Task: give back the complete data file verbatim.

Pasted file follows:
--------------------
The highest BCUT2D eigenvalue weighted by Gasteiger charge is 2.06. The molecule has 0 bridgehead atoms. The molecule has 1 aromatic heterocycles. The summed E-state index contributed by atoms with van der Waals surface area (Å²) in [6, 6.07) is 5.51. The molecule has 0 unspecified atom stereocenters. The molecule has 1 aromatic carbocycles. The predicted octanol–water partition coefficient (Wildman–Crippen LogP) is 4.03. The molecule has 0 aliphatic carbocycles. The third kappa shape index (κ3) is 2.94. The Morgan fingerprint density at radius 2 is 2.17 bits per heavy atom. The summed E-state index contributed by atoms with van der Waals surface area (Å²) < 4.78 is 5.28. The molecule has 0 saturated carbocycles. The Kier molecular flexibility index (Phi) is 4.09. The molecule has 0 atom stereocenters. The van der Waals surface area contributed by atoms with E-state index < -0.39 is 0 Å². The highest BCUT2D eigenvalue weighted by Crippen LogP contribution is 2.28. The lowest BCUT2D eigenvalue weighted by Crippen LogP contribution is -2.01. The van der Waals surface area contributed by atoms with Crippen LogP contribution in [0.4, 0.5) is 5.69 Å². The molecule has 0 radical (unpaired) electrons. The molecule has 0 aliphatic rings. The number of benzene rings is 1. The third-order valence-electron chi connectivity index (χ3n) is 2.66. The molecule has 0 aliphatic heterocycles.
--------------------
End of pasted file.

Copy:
The highest BCUT2D eigenvalue weighted by Gasteiger charge is 2.06. The molecule has 0 bridgehead atoms. The molecule has 1 aromatic heterocycles. The summed E-state index contributed by atoms with van der Waals surface area (Å²) in [6, 6.07) is 5.51. The molecule has 0 unspecified atom stereocenters. The molecule has 1 aromatic carbocycles. The predicted octanol–water partition coefficient (Wildman–Crippen LogP) is 4.03. The molecule has 0 aliphatic carbocycles. The third kappa shape index (κ3) is 2.94. The Morgan fingerprint density at radius 2 is 2.17 bits per heavy atom. The summed E-state index contributed by atoms with van der Waals surface area (Å²) < 4.78 is 5.28. The molecule has 0 saturated carbocycles. The Kier molecular flexibility index (Phi) is 4.09. The molecule has 0 atom stereocenters. The van der Waals surface area contributed by atoms with E-state index < -0.39 is 0 Å². The highest BCUT2D eigenvalue weighted by Crippen LogP contribution is 2.28. The lowest BCUT2D eigenvalue weighted by Crippen LogP contribution is -2.01. The van der Waals surface area contributed by atoms with Crippen LogP contribution in [0.4, 0.5) is 5.69 Å². The molecule has 0 radical (unpaired) electrons. The molecule has 0 aliphatic rings. The number of benzene rings is 1. The third-order valence-electron chi connectivity index (χ3n) is 2.66. The molecule has 0 aliphatic heterocycles.